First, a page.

Tag Archives: score reports

American high school students take a staggering number of tests, each seemingly scored on a different arbitrary scale. Traditional school tests are usually scored on a 100-point scales, but APs are scored 1-5, ACTs 1-36, and SATs 200-800 per section. How can you possibly tell how well you’re scoring with so many different score ranges? If you want to understand score performance, you must look at percentiles. In simple terms, your percentile or percentile rank describes what percentage of the testing population you scored higher than. For example, a score in the 60th percentile is higher than 60% of all the scores for that population. With percentiles and test scores, the higher the better. Unfortunately for students taking the spring SAT, percentile data wasn’t expected because, well, comparing student performance on a test that has never been administered before is pretty difficult. We provided the means to approximate percentiles for…

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Has college admissions testing ever been this competitive? I’m not speaking from the test taker’s perspective, though today’s teens seem to fighting harder than ever for seats at name-brand colleges. But the test makers are under massive pressure from each other, traditional testing opponents, and even upstarts trying to break into the lucrative admissions exam market. Economists assure us that competition benefits consumers by driving performance and innovation. One way ACT, Inc. seeks to maintain the top position in the admissions test arms race is by delivering more value in the basic ACT score report. The test maker out of Iowa City has tracked what it calls ACT College Readiness Benchmarks. The College Readiness Benchmarks describe, for each ACT section, the minimum score associated with a 50% chance of earning a B or better and approximately a 75% chance of earning a C or better in the corresponding college course…

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When the College Board returned to the old 1600 SAT scale, many felt as if order was restored to the universe. But the revised SAT introduced more than just the familiar scale. The current test provides more score information than ever before, including subscores and cross-test scores. Why the SAT added all these extra performance measurements may not, at first or even second glance, be clear. Sure, the ACT includes subscores and something like cross-test scores, but the extra data doesn’t seem to influence admissions decisions. Much of the time, schools can’t even be bothered to look at essay scores, so why would subscores matter? Consider today’s SAT a multipurpose tool. Of course, the test remains an influential college admissions test. But the College Board has charted a course towards the lucrative state testing market as well. When the organization redesigned the SAT, they had K–12 educators and counselors firmly…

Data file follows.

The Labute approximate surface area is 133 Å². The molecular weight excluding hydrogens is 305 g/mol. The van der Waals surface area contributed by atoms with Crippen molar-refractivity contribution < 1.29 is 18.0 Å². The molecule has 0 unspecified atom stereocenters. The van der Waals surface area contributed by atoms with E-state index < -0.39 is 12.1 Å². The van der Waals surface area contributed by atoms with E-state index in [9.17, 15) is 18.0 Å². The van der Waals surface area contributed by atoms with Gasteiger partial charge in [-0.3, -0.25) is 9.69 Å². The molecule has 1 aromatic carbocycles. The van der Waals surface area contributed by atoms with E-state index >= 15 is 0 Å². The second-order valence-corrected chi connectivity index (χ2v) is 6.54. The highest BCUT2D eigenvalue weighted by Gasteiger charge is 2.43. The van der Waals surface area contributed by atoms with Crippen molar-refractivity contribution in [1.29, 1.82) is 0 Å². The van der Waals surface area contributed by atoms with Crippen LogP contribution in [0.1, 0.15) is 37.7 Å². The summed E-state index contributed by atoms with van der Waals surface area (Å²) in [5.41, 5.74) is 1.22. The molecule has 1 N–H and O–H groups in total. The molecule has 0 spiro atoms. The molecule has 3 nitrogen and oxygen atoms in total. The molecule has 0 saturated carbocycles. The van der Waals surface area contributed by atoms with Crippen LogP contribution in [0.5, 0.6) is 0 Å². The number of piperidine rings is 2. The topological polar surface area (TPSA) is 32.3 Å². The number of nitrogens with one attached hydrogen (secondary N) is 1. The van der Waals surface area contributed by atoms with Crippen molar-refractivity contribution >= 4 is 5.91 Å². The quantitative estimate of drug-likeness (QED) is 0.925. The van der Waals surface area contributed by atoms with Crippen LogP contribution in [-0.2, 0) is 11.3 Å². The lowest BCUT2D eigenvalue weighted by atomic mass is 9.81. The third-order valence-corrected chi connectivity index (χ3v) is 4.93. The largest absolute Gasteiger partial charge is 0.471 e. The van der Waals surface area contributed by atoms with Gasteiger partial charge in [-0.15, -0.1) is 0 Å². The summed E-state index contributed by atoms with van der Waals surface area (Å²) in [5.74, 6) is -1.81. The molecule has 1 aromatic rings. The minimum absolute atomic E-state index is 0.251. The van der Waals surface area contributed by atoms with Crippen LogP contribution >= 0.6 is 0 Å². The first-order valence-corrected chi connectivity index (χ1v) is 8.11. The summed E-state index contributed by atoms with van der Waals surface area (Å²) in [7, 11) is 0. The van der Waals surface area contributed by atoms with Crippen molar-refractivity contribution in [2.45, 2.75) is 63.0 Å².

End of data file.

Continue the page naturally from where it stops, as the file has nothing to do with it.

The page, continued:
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Change, as Robin Sharma says, is hard at first, messy in the middle and gorgeous at the end. In terms of changes to standardized tests, however, the first wave of test takers never gets to experience the gorgeous parts. Things do get messy though! High schoolers have been dealing with plenty of changes to the tried and true admissions tests that carry so much weight with competitive colleges. Just about everyone by now knows that the SAT is changing this spring, but not as many noticed the significant revision to the ACT Writing Test that rolled out in September. Unfortunately, many teens hoping to submit Early Action and Early Decision applications now see the real impact of changes to the tests. With our focus so squarely on the design and delivery of the SAT and ACT, we rarely take time to consider the exquisite symphony of organization that facilitates the…

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One of the fundamental tenets of test prep is that the most valuable tests are the ones you can learn from. Yet, an official ACT score report does not provide much in the way of feedback. Far better are those administrations that permit test takers to order everything they need to analyze what happened on test day. ACT offers the Test Information Release service for specific national test dates. Students who order Test Information Release don;t just receive the correct answers and list of their own answers, but also a copy of the actual test booklet. Note that they do not receive their actual test booklet, but rather a clean copy. Students who take the ACT Writing Test also receive a copy of the writing prompt, the scoring rubric, and both 1-6 scores assigned to the essay. You can order a Test Information Release during the registration process or during…

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